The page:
by Michelle C. Pardo
The California legislature has passed a bill to ban the sale of new fur products anywhere within the state. The bill would make it unlawful to “sell, offer for sale, display for sale, trade, or otherwise distribute for monetary or nonmonetary consideration a fur product, as defined, in the state.” AB 44 (as amended). Should Governor Gavin Newsom sign AB44, California would be the first state in the nation to enact such legislation. Los Angeles, San Francisco, West Hollywood and Berkeley already have fur bans in place. Illegal items would include fur from undomesticated animals, including mink, rabbit and coyote. The legislation excludes certain products, such as pelts or skins preserved through taxidermy, animal skin that is to be converted into leather, and fur products used for religious or traditional Native American tribal, cultural or spiritual purposes. The bill carries civil penalties.
Months of testimony from fur retailers, farmers and ranchers, and cultural groups that place cultural tradition or value on fur apparently were not enough to overcome the voice of animal rights activists who pushed for the law, including the Humane Society of the United States (HSUS), Direct Action Everywhere (DxE) and Compassionate Bay.
According to Senator Brian Jones (R-Santee):
“there’s no reason for this bill other than one class of society telling another class of society what they can and cannot wear. . . I didn’t come to Sacramento to shut down legitimate business or industry – the free market does that.”
Supporters of the bill claim that there is no humane way to source fur and have called the FurMark certification and traceability program (that certifies welfare and environmental standards of certain sourced fur) “a codification of abusive practices.” Although for extremist organizations such as PETA and DxE, the use of any animal, including as food, clothing, or exhibition, is inherently done through abusive practices.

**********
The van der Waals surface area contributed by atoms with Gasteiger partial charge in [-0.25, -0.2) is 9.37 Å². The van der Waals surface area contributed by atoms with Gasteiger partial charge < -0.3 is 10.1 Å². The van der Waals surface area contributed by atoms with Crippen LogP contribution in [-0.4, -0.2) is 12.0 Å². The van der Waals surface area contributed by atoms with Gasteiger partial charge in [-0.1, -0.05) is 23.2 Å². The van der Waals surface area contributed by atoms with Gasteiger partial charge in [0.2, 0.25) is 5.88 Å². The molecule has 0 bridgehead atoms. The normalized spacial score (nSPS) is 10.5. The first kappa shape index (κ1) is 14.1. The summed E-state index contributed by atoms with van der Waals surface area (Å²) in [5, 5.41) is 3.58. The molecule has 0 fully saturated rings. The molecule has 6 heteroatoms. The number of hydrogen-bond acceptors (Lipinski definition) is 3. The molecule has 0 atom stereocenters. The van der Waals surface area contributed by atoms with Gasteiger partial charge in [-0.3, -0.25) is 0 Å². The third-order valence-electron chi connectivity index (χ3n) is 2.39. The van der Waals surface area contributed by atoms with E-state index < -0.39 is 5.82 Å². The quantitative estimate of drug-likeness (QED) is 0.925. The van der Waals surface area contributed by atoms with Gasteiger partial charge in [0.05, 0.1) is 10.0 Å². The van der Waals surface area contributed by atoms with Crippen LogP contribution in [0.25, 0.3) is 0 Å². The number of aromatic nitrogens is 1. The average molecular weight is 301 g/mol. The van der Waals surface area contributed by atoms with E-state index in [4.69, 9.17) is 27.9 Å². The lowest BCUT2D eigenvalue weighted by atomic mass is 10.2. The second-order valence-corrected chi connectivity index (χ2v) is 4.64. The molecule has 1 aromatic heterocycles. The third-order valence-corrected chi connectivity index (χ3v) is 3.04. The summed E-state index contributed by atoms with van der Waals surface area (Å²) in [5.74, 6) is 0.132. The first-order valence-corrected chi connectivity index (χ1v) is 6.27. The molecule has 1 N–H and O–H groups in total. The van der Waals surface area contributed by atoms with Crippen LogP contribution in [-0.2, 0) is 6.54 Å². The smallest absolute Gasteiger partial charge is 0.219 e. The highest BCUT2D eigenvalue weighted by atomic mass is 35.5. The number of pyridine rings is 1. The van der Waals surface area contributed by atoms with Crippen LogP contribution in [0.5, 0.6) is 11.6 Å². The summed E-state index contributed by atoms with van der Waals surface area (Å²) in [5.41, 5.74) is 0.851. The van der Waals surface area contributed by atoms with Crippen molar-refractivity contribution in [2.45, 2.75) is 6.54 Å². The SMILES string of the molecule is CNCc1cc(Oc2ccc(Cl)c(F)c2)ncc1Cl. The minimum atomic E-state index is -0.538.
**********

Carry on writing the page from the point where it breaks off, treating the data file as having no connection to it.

The fur trade has a rich history in the United States and this country alone is home to more than 1,000 fur retailers, tens of thousands of fur trappers and over 200 family farms. It has been reported that retail fur sales in California alone exceed hundreds of millions in sales annually.
Assemblywoman Laura Friedman (D-Glendale) called fur a “fashion statement and statement of wealth” and stated that “there is no need for warmth,” instead promoting faux fur products. But the animal activists’ views don’t necessary match up with environmental facts and figures. Fur farming has been characterized as a sustainable form of animal agriculture and virtually no part of the farmed fur animal goes to waste. By contrast, certain faux fur products are made from nonrenewable petrochemicals, fossil fuels and plastics and the production of synthetic materials come with their own environmental issues, including the time they take to biodegrade in nature, and indirect wildlife impact.
Fur industry representatives apparently offered amendments to Friedman which she failed to accept or even discuss, according to a representative from the Fur Information Council of America. Besides fur farmers and manufacturers, opposition to the bill also came from the Los Angeles County Business Federation and the Beverly Hills Chamber of Commerce. Another local animal rights group behind the legislation, Animal Hope in Legislation, says this of California residents wanting to purchase new fur: “If you really want to get fur that bad, go to Vegas.”
Supporters of the bill are optimistic that the Governor will sign. Just last week the Democratic governor signed a bill that outlawed fur trapping for animal pelts, making California the first in the nation to impose such a ban. Following the signing of the bill, the governor’s office sent out a weak attempt at a humorous tweet featuring a puppet named “Potter the Otter” (who was supposed to represent Newsom’s former childhood pet) with the text “My friends & I should not have to live in fear of being trapped & our fur being sold!” The tweet got mixed reviews and mocking comments, including those that implored the governor to focus on “real issues” and those who criticized him for focusing on this issue while the homeless crisis and the public health issue it presents remain at the top of national news headlines.